New Jersey


11 Things you need to know about New Jersey’s legal cannabis bill

New Jersey moved closer to legalizing cannabis Monday after a nearly four-hour hearing.

The legislation now moves to the floor of the state Senate and Assembly. A voting session is scheduled for later this month.


Legal weed is now one step closer to reality in N.J.

After months of false starts and delays, New Jersey took a big step Monday toward legal weed, with state lawmakers advancing a bill that would legalize the possession and personal use of recreational marijuana.

Committees from both the state Senate and Assembly approved the bill, which now awaits a full vote in the Democrat-controlled state Legislature before it could be signed into law by Democratic Gov. Phil Murphy.


New Jersey legalizes hemp farming

While many hoped New Jersey would legalize recreational marijuana after the election of Governor Phil Murphy, they can at least take solace in knowing that other illegal plants will now be allowed, writes Joseph Misulonas.


New Jersey finally back on track to legalize marijuana

After months of delay and backroom disputes, state lawmakers are expected to finally take action next week on legalizing marijuana for adults over age 21. 

And it's getting the fast-track treatment, even though legislative leaders and  Gov. Phil Murphy remain at odds over details of the legislation.

Separate Assembly and Senate committees will meet together for a hearing of debate and are expected to vote on the legalization bill (S2703) on Monday, Nov. 26 at 10 a.m., according to sources familiar with the plan.


Key N.J. senator, once opposed to legalizing marijuana, is 'leaning yes'

One of the most strident opponents in the state Senate to legalizing marijuana said Thursday he is now "leaning yes," and predicted enough Democrats will change their minds and make one of Gov. Phil Murphy's top priorities a reality.

Political insiders have said the "adult use" marijuana legislation has enough support in the 80-member Assembly to pass, but the reluctance of a handful of Democratic senators has stalled negotiations all year.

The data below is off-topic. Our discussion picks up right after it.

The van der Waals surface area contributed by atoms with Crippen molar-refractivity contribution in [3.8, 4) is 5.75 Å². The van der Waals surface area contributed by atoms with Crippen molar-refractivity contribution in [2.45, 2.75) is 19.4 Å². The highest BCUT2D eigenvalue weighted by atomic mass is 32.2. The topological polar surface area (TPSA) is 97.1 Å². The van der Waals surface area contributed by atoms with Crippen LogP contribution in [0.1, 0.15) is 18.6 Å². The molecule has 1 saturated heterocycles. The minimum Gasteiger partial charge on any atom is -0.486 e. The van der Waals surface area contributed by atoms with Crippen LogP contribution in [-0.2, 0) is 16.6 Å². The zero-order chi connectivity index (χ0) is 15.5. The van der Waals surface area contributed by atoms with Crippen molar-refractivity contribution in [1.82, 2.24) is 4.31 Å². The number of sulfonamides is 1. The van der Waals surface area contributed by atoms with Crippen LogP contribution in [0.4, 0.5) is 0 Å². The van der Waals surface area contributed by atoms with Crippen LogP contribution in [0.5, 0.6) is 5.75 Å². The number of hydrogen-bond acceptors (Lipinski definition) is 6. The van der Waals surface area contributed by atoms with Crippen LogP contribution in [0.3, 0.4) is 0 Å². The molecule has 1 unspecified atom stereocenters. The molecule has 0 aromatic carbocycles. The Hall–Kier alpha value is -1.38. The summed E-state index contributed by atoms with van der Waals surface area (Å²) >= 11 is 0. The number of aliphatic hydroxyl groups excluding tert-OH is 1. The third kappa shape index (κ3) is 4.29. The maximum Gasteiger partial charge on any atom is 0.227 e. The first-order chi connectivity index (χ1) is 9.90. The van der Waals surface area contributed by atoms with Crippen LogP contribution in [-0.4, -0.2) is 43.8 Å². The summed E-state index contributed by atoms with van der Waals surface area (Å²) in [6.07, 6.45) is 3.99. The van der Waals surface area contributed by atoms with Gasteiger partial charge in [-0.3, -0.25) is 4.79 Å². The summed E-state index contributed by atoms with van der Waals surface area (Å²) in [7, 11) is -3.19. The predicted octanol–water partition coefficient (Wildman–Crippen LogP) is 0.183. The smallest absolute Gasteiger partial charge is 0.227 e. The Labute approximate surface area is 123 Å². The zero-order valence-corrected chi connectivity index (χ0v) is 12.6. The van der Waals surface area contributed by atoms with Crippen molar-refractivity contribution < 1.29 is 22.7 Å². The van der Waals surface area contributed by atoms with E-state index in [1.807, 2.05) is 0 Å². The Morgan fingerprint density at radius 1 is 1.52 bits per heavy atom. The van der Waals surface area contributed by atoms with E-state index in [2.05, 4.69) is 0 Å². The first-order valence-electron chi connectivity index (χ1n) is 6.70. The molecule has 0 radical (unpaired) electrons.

New Jersey Senate President draws line in sand: Marijuana tax can't be too high

With less than two weeks to go before Thanksgiving, it’s looking less and less likely New Jersey will legalize recreational pot before the end of this year.

Gov. Phil Murphy had made legalizing marijuana one of his front-burner issues when he took office last January. But negotiations on a legislative package have stalled.

State Senate President Steve Sweeney, D-Gloucester, who must sign off on any marijuana bill that’s put up for a vote, is making it clear he’s drawn a line in the sand over how much the state should tax recreational weed.

“If you tax too much you’re going to drive people to the black market," he said.


NJ: Marijuana companies find room to grow in South Jersey

Calling New Jersey the next "Silicon Valley" of cannabis, out-of-state marijuana entrepreneurs are competing hard to grow the leafy crop here with promises of jobs and tax revenues for towns willing to accept them.

Several applicants said they want to set roots in South Jersey because they found municipalities to write letters of support or make tentative agreements to lease property. 

And each said they will apply again if they don't win one of the six licenses now up for grabs. The state Department of Health is reviewing 146 applications for two licenses each in North, Central and South Jersey. 


NJ leaders concede they won't meet their deadline for marijuana legalization vote

The top lawmakers in the Legislature said Monday say they have scrapped a plan to vote on the marijuana legalization bill Oct. 29 because they remain at odds with Gov. Phil Murphy over what the law should say.  Assembly Speaker Craig Coughlin, D-Middlesex, and Senate President Stephen Sweeney, D-Gloucester vowed that the vote will occur before the end of the year.


These two states are poised to be the next big marijuana markets

With federal prohibition still alive and well despite record public support for marijuana legalization, the cannabis industry in the United States remains a state-by-state business. The inability to cross state lines has led to a web of complex and disparate state laws and regulations for businesses to navigate. This forces cannabis producers to recreate their entire infrastructure in every new state, rather than scaling up production and shipping products across the country, which impedes their ability to build economies of scale enjoyed by all other businesses.

Retailers generally pay higher wholesale prices because of this, leading to higher prices for consumers at the register.


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